Around the world, approximately 7,000 children are diagnosed with multiple sclerosis, or MS, a central nervous system disorder that affects communication, coordination, muscle strength, and other ability.
There also exists a similar condition that largely mimics MS: Monophasic acquired demyelinating syndrome (mono-ADS). Like MS, it affects the central nervous system through demyelination, in which the protective covers around nerve cells are damaged. However, Mono-ADS differs from MS in one key way: it doesn’t present again after the initial attack, from which children typically recover.
But researchers aren’t clear on the reasons why an ADS does or does not become MS—though one answer may be in the air.
In a study published in Multiple Sclerosis Journal in February, alumna Amy Lavery and the Department of Social and Behavioral Science’s Brad Collins, director of the Health Behavior Research Clinic, and Chantelle Hart, associate professor, compared rates of secondhand smoke exposure in children with MS and children with mono-ADS. They wanted to understand the difference between children with MS and children with mono-ADS, said Lavery, who led the study for her dissertation in the Ph.D. in social and behavioral sciences program.
According to the Centers for Disease Control and Prevention, approximately 52% of children in the US between the ages of three and 11 are exposed to secondhand smoke in their homes. Prior studies have shown that such exposure increases the risk of developing childhood MS—in one study of more than 1,100 children, those exposed to secondhand smoke were twice as likely to develop MS.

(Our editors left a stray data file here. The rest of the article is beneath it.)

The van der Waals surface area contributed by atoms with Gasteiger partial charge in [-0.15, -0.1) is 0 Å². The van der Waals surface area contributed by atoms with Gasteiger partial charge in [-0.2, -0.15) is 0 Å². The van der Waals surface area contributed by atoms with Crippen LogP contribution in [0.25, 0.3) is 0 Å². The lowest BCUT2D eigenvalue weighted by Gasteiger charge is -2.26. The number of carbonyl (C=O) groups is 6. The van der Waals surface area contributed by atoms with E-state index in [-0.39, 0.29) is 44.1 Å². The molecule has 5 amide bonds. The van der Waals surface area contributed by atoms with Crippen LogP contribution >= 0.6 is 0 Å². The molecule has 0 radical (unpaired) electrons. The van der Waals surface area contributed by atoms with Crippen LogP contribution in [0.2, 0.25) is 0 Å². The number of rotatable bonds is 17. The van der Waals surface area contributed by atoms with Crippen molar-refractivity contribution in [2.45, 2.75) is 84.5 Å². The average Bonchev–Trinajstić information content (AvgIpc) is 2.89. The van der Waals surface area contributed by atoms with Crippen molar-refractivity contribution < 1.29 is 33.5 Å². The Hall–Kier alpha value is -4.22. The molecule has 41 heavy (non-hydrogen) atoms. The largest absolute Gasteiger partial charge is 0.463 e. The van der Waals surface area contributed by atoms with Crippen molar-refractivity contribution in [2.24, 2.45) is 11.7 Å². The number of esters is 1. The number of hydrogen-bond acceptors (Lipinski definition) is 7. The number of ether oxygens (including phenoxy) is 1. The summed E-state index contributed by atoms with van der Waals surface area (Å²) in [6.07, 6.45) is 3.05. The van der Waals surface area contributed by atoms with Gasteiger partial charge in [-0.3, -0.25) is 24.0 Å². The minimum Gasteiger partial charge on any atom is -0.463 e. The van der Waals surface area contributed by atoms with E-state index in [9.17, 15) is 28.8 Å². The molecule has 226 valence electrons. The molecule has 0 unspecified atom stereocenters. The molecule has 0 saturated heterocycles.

In Lavery’s study, researchers surveyed 216 children with mono-ADS and 81 children with MS about the presence of secondhand smoke exposure in their homes, also looking at other known MS risk factors: genetic factors, low concentrations of vitamin D, and prior exposure to Epstein-Barr virus.
They found that, while secondhand smoke exposure was more common in children with MS than those with mono-ADS, exposure did not independently increase the chance of developing MS. However, when combined with an MS genetic risk factor—the presence of a specific allele in a complex of genes responsible for the regulation of the immune system—secondhand smoke exposure may interact to increase the risk of MS in children with mono-ADS.
“The important piece that we were trying to uncover is that secondhand smoke is a modifiable risk factor that can be taken out of the equation,” said Lavery. “It seems to us that if you take that away, it would decrease the risk of MS, adding to several other health problems that children face from secondhand smoke.”